Have you been enjoying Neil’s comics over the years but always thought that maybe they should be just a hair sloppier? Then Jerry’s Journal is for you! Neil finally bought a sketchbook, you see, after being against them for years because he always thought he needed structure in his work. The end result is a pretty damned funny comic, with panel lines and the occasional character image (almost always Jerry, as it’s all about him) that are a shade less than as universally perfect as the rest of his books. The comic itself, as the title implies, is all about Jerry and his constant, apathetic quest to find some meaning and/or summarize the high points in his life. Subjects include the important things in his life, the inevitable (and at least partially welcome) end to it, being alone, thinking too much, ways to get away from life, thinking about giving the world another chance, the unfortunate biological imperative to stay alive, and reflecting back on his life. Those are from the first half of it anyway, the rest is yours to discover. These are all one page strips, and it’s always a good sign when I have a hard time picking a sample image from a comic like this because so many of them made me chuckle. Don’t get me wrong, a lot of these strips are fairly dark, but would you really be reading small press comics if you didn’t have at least a slightly dark sense of humor? That’s what I thought. Seeing as how Neil is already one of the most prolific artists in comics, if he really takes to this sketchbook stuff we should expect to see a few dozen new books by him every year, which sounds good to me (if possibly fatal for the artist himself). And really, a good chunk of the small press artists out there wish they could be as neat as Neil’s “sloppy” sketchbook stuff. $5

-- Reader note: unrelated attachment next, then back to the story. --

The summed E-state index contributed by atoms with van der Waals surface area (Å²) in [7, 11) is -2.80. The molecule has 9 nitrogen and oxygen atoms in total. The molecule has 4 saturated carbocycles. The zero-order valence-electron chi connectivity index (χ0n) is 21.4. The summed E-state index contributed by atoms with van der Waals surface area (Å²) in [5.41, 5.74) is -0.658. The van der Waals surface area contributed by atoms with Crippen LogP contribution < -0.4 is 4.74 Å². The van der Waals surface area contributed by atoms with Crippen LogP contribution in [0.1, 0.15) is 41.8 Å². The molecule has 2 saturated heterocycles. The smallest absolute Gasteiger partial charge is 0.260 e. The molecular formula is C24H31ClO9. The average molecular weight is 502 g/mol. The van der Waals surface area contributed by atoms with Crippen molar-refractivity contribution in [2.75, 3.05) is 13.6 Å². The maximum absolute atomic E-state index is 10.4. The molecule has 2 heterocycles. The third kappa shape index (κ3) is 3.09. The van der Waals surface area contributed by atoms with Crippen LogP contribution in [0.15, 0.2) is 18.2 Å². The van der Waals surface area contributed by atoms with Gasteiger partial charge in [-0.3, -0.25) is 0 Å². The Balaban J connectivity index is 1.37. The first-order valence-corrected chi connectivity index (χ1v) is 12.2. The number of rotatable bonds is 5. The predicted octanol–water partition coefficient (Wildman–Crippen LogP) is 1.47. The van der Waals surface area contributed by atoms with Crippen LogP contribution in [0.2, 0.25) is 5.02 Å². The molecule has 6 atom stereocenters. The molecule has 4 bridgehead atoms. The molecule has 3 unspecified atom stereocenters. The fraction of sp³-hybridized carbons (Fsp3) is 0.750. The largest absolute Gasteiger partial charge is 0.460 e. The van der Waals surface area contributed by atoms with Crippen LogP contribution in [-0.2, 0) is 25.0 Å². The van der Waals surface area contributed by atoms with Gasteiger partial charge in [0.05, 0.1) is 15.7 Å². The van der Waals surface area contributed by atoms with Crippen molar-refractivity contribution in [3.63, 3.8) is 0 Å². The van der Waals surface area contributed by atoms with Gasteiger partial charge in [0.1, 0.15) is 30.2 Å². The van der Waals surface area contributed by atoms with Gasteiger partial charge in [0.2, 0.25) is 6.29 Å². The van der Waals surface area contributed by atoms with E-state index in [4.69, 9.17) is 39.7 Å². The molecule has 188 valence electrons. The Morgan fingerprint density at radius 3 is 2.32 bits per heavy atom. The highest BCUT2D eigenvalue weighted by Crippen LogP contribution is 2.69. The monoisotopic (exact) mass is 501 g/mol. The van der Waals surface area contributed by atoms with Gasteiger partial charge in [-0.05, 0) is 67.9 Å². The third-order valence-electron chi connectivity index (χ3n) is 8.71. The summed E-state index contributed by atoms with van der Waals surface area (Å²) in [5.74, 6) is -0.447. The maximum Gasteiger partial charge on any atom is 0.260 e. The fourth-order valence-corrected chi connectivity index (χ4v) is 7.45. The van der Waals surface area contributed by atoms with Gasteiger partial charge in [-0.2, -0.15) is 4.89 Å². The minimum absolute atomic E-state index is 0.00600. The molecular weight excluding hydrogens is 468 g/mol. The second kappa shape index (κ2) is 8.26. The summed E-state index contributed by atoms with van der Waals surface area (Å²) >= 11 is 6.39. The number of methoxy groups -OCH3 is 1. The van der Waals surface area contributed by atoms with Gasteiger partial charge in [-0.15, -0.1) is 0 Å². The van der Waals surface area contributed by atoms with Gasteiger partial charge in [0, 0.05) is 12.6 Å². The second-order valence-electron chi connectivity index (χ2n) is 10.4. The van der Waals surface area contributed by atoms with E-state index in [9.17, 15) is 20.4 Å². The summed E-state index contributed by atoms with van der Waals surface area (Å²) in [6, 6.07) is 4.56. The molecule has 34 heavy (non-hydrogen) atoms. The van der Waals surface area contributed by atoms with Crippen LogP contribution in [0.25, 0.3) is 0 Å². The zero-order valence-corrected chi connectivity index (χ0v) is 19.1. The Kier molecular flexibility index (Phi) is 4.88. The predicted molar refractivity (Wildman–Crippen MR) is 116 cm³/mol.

What if the quest for meaning was itself meaningless? And what if Neil decided to draw the whole thing? Chances are that this isn’t anywhere near what Neil was going for with this comic, but that’s what I’m taking out of it, dammit. It’s been a few years since I’ve seen one of his comics (for you whippersnappers out there, Neil has several issues of his “Neil Jam” series that have been coming out for many years now), and it’s clear that his art has tightened up a bit, and it’s not like it was terrible to begin with. The people characters look more like people, and even the Tots seem somehow streamlined. Which makes no sense, as they look like tiny animated teeth and it’s hard to streamline that design much, but that’s what this old defective brain of mine is telling me. So what’s this comic about? The description on the inside front cover sums it up pretty well: “The totality of existence… and beyond!” You get a sense of where things are headed when Neil steps out from behind the curtain to introduce the book (in comic form, not a written introduction) and gets into a discussion with god about who is more responsible for the comic, Neil or god. It’s pretty much impossible to argue with his conclusion either, so score one for Neil. Other stories include a magical moment between Willis and Ona (see past issues of Neil Jam if you’re having trouble with the character names, which he also kindly lists on the inside back cover), differences of opinion on what constitutes a magic bird or fish, god deciding to share his burden with his creations just for a moment, not being bound by expectations, who might be watching you, and finally a literal search for meaning. And hovering over all of these stories is the constant presence of Neil and god, popping up here and there to keep various characters on their toes. And the eyes. It’s not possible to talk about one of Neil’s comics without referring to those black, soul-stealing eyes of all of the characters. They’re mitigated a bit this time around by the smiles on some of the faces and general upbeat nature of much of the comic, but those eyes can get to you if you’re not careful. I defy anybody to read all of the Neil Jam comics in a row, then go outside and talk to real people. Those eyes will follow you. Um, I got off on a tangent there. I’ve been a fan of Neil’s for many years now and am thrilled to see him getting published, as to me that’s one more small step towards him becoming rich and successful at his comics, which means he’ll devote more time to them, which means those solid black eyes will slowly take over the world. Hey, we all have our own quest for meaning, you know… $5